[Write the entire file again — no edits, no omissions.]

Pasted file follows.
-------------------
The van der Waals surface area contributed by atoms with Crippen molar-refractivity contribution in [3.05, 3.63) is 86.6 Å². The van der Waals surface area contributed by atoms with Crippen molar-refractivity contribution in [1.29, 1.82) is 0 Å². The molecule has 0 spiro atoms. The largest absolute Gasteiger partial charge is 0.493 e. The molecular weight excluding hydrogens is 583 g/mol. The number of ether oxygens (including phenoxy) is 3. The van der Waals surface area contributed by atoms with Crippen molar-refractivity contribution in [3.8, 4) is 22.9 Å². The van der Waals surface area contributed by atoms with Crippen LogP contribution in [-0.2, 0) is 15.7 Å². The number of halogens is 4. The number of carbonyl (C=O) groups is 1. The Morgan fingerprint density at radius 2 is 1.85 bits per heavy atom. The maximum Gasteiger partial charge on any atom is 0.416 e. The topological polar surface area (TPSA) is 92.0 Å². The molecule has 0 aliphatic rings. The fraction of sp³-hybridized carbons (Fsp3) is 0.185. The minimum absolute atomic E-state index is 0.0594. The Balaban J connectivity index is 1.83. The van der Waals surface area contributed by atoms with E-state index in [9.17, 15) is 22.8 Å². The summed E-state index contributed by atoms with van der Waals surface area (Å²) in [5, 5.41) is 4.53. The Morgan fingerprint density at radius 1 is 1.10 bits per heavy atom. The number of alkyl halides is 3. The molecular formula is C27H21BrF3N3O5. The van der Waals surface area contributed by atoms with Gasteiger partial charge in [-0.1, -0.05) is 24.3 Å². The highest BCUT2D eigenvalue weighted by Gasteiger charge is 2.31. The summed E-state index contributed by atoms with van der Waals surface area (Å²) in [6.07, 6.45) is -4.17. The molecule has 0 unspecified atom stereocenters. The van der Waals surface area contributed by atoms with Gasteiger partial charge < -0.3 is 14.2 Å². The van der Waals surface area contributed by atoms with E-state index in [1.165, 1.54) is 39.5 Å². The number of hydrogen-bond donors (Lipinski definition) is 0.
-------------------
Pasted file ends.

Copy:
The van der Waals surface area contributed by atoms with Crippen molar-refractivity contribution in [3.05, 3.63) is 86.6 Å². The van der Waals surface area contributed by atoms with Crippen molar-refractivity contribution in [1.29, 1.82) is 0 Å². The molecule has 0 spiro atoms. The largest absolute Gasteiger partial charge is 0.493 e. The molecular weight excluding hydrogens is 583 g/mol. The number of ether oxygens (including phenoxy) is 3. The van der Waals surface area contributed by atoms with Crippen molar-refractivity contribution in [3.8, 4) is 22.9 Å². The van der Waals surface area contributed by atoms with Crippen LogP contribution in [-0.2, 0) is 15.7 Å². The number of halogens is 4. The number of carbonyl (C=O) groups is 1. The Morgan fingerprint density at radius 2 is 1.85 bits per heavy atom. The maximum Gasteiger partial charge on any atom is 0.416 e. The topological polar surface area (TPSA) is 92.0 Å². The molecule has 0 aliphatic rings. The fraction of sp³-hybridized carbons (Fsp3) is 0.185. The minimum absolute atomic E-state index is 0.0594. The Balaban J connectivity index is 1.83. The van der Waals surface area contributed by atoms with E-state index in [9.17, 15) is 22.8 Å². The summed E-state index contributed by atoms with van der Waals surface area (Å²) in [5, 5.41) is 4.53. The Morgan fingerprint density at radius 1 is 1.10 bits per heavy atom. The number of alkyl halides is 3. The molecular formula is C27H21BrF3N3O5. The van der Waals surface area contributed by atoms with Gasteiger partial charge in [-0.1, -0.05) is 24.3 Å². The highest BCUT2D eigenvalue weighted by Gasteiger charge is 2.31. The summed E-state index contributed by atoms with van der Waals surface area (Å²) in [6.07, 6.45) is -4.17. The molecule has 0 unspecified atom stereocenters. The van der Waals surface area contributed by atoms with Gasteiger partial charge < -0.3 is 14.2 Å². The van der Waals surface area contributed by atoms with E-state index in [1.165, 1.54) is 39.5 Å². The number of hydrogen-bond donors (Lipinski definition) is 0.